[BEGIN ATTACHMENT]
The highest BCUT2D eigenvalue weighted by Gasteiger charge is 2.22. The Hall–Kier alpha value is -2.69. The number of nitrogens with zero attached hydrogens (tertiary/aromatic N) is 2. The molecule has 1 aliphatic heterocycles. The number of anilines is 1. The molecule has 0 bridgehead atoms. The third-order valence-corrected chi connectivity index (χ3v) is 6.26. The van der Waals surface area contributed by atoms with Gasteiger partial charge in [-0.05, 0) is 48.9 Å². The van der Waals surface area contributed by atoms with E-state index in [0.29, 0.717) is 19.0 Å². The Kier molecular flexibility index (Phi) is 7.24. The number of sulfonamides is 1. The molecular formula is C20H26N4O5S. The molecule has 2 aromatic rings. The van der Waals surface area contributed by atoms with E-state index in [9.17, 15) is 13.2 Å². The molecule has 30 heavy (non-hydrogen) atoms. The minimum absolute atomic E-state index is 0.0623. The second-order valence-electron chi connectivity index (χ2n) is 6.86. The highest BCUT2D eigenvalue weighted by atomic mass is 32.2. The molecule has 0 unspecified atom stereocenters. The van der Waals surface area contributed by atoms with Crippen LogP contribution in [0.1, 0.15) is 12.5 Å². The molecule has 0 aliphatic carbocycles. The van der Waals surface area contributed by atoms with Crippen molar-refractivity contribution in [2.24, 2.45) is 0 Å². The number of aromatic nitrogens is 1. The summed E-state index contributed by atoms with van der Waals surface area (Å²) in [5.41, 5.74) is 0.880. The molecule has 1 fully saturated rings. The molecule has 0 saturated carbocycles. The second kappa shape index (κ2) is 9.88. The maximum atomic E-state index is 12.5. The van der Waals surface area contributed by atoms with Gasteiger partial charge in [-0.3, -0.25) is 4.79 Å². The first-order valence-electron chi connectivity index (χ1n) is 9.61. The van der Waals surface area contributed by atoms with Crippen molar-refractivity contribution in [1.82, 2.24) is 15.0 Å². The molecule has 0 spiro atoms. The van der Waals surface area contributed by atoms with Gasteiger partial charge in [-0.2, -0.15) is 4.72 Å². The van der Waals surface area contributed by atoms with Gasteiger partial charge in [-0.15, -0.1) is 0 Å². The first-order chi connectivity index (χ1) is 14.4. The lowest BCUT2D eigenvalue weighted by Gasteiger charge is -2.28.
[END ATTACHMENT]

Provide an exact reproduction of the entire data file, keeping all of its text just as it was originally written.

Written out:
The highest BCUT2D eigenvalue weighted by Gasteiger charge is 2.22. The Hall–Kier alpha value is -2.69. The number of nitrogens with zero attached hydrogens (tertiary/aromatic N) is 2. The molecule has 1 aliphatic heterocycles. The number of anilines is 1. The molecule has 0 bridgehead atoms. The third-order valence-corrected chi connectivity index (χ3v) is 6.26. The van der Waals surface area contributed by atoms with Gasteiger partial charge in [-0.05, 0) is 48.9 Å². The van der Waals surface area contributed by atoms with E-state index in [0.29, 0.717) is 19.0 Å². The Kier molecular flexibility index (Phi) is 7.24. The number of sulfonamides is 1. The molecular formula is C20H26N4O5S. The molecule has 2 aromatic rings. The van der Waals surface area contributed by atoms with E-state index in [9.17, 15) is 13.2 Å². The molecule has 30 heavy (non-hydrogen) atoms. The minimum absolute atomic E-state index is 0.0623. The second-order valence-electron chi connectivity index (χ2n) is 6.86. The highest BCUT2D eigenvalue weighted by atomic mass is 32.2. The molecule has 0 unspecified atom stereocenters. The van der Waals surface area contributed by atoms with Crippen LogP contribution in [0.1, 0.15) is 12.5 Å². The molecule has 0 aliphatic carbocycles. The van der Waals surface area contributed by atoms with Crippen molar-refractivity contribution in [2.24, 2.45) is 0 Å². The number of aromatic nitrogens is 1. The summed E-state index contributed by atoms with van der Waals surface area (Å²) in [5.41, 5.74) is 0.880. The molecule has 1 fully saturated rings. The molecule has 0 saturated carbocycles. The second kappa shape index (κ2) is 9.88. The maximum atomic E-state index is 12.5. The van der Waals surface area contributed by atoms with Gasteiger partial charge in [-0.3, -0.25) is 4.79 Å². The first-order valence-electron chi connectivity index (χ1n) is 9.61. The van der Waals surface area contributed by atoms with Crippen molar-refractivity contribution in [1.82, 2.24) is 15.0 Å². The molecule has 0 spiro atoms. The van der Waals surface area contributed by atoms with Gasteiger partial charge in [-0.2, -0.15) is 4.72 Å². The van der Waals surface area contributed by atoms with Gasteiger partial charge in [-0.15, -0.1) is 0 Å². The first-order chi connectivity index (χ1) is 14.4. The lowest BCUT2D eigenvalue weighted by Gasteiger charge is -2.28.